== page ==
Garden bees
This American painted lady butterfly and a yellow-faced bumblebee both enjoy the nectar of these dianthus. (Contributed)

You can hear them a long way before you see them. I’m talking about the hundreds of honey bees feasting on the nectar of the Flowering Plum blossoms. I confess I don’t know a lot about keeping bees. I even had to look up what a nuc was when offered as a pre-order from Mountain Feed in Ben Lomond. BTW—a nuc is a small, fully functioning hive. It consists of five deep frames containing all stages of brood and live adult bees along with a young well-bred queen.  However, I do know how to attract all types of bees to the garden, and here are some tips and interesting information about the bees in our area.

There are 1,600 species of native bees in Santa Cruz County. They are solely responsible for pollinating many of our native plants. Being solitary, they do not make a hive but make nests underground or live in wood, one female per nesting hole and she lays her eggs there. Leaving areas in your garden near flowering plants un-mulched helps her find a nesting hole. The hard working females mate, make nests, collect pollen for their young and lay eggs. Males live to mate and only pollinate inadvertently when they visit flowers for nectar to fuel their flight. 

Common native bees in our area are the yellow-faced bumblebee and the long-horned bee, which has stripes a little like a yellow jacket. The hard working bumblebee is easy to identify from its bright yellow facial hair and yellow bands on their backs and abdomens. Female bumble bees’ hind legs widen to form pollen baskets often filled with bright yellow, moistened pollen pellets.

The long-horned native bee gets their name from the long antennae of the males although the females do not have this. Males may be seen by day jostling for female attention above a patch of blooming plants while the females are collecting pollen. Only the females have branched hairs on their legs for carrying pollen.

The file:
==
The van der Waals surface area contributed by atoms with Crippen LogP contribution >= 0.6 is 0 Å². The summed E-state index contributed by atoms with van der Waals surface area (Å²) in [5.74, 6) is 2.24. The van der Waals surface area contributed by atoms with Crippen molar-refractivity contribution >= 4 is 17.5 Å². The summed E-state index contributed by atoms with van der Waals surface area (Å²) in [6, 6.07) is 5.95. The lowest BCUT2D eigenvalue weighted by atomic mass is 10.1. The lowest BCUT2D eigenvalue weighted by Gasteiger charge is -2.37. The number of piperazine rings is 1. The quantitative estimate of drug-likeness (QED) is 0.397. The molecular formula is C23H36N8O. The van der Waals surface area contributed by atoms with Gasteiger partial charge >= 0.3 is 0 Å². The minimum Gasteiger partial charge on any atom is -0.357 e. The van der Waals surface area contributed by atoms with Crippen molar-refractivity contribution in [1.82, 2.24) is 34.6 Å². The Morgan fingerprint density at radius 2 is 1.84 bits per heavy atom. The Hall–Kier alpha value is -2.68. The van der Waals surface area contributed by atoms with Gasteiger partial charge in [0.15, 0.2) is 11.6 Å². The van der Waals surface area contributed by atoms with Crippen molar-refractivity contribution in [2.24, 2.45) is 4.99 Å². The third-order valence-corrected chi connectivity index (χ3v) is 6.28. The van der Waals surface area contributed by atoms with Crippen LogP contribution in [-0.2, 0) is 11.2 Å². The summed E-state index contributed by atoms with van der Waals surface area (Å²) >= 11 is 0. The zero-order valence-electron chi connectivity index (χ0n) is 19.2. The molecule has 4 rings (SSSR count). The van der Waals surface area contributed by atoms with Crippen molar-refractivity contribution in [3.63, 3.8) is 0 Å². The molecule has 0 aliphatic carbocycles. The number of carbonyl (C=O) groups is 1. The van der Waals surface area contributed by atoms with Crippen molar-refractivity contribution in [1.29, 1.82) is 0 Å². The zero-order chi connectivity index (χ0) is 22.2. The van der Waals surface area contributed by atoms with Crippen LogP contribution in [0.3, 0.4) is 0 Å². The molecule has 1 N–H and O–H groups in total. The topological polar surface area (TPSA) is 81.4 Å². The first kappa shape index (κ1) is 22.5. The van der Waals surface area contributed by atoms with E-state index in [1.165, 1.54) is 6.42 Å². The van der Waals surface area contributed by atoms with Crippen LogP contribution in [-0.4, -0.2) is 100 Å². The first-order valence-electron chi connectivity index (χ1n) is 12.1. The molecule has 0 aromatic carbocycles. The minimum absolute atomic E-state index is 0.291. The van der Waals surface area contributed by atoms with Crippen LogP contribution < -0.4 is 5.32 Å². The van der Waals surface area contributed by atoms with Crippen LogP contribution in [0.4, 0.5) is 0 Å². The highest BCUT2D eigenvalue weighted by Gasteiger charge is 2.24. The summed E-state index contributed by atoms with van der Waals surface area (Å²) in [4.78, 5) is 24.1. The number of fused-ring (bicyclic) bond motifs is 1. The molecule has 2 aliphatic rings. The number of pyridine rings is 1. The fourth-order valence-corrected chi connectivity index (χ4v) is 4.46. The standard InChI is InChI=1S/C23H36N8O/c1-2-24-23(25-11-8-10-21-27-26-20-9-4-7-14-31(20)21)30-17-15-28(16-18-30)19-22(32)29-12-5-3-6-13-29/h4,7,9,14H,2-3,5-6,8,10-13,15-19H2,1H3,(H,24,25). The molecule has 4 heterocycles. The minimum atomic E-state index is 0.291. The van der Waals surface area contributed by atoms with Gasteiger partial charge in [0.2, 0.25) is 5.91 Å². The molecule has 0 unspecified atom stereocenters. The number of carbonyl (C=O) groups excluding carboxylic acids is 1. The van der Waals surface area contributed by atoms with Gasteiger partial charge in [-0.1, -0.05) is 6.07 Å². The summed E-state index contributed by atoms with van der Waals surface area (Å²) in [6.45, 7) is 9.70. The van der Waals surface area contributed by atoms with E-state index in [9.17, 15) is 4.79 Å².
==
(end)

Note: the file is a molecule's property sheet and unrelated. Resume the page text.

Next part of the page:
Bees eat two things: nectar, which is loaded with sugar and is their main source of energy, and pollen, which provides proteins and fats. Some of the common native plants that are recommended for our area to attract bees of all types include yarrow, columbine, California poppy, coral bells, silver lupine, penstemon, ceanothus, toyon, big leaf maple, mahonia, monkey flower, buckwheat, western azalea and purple sage.

Common garden plants that can attract bees and provide pollen in your landscape and vegetable garden are herbs such as African blue basil, bee balm, oregano, mint, catnip and catmint, borage, rosemary, chives, hyssop, dill, comfrey and fennel. Edibles that attract bees are blueberry, pumpkin, squash, sunflower, blackberry, hazelnut, artichoke, beans, cucumber and peas. Crabapple, iris, lavender, salvia, aster, coreopsis, sunflowers, monarda, aster, butterfly bush, sweet alyssum, alstroemeria, red hot poker, gloriosa daisy, verbena, scabiosa, coneflower and echium also attract bees of all types.

The higher temperatures that come with climate change can affect a bee’s ability to detect a flower’s pollen. A flower’s scent is what tells a bee that nectar is present. If the weather gets too hot the plant will spend less energy on producing fragrance and just try to survive. When flowers stop emanating these enticing smells, some bees have a tough time finding food and may abandon certain areas. Studies have shown that warming climates have already affected our Central Coast bumblebee population during the past 30 years, especially the California bumblebee.

In your own garden, an abundant and healthy population of pollinators can improve fruit set, quality and size. Crops raised in California depend on both domestic honeybees and native bees for pollination of almond, blackberry, cucumber and artichoke crops.

Honeybees and native bees need help to survive, and we’re the ones to give it. Besides planting nectar and pollen sources, you can help by buying local honey, which supports beekeepers. Use only organic pesticides and avoid applying during mid-day hours when honey bees and pollinators are most likely to be out foraging for nectar and pollen on flowering plants and only then if you can’t control a pest with any other methods, including pest management techniques. 

Help save the bees. Next week I’ll provide more interesting facts about bees and what attracts them to the garden.

Jan Nelson, a landscape designer and California-certified nursery professional, will answer questions about gardening in the Santa Cruz Mountains. Email her at [email protected], or visit

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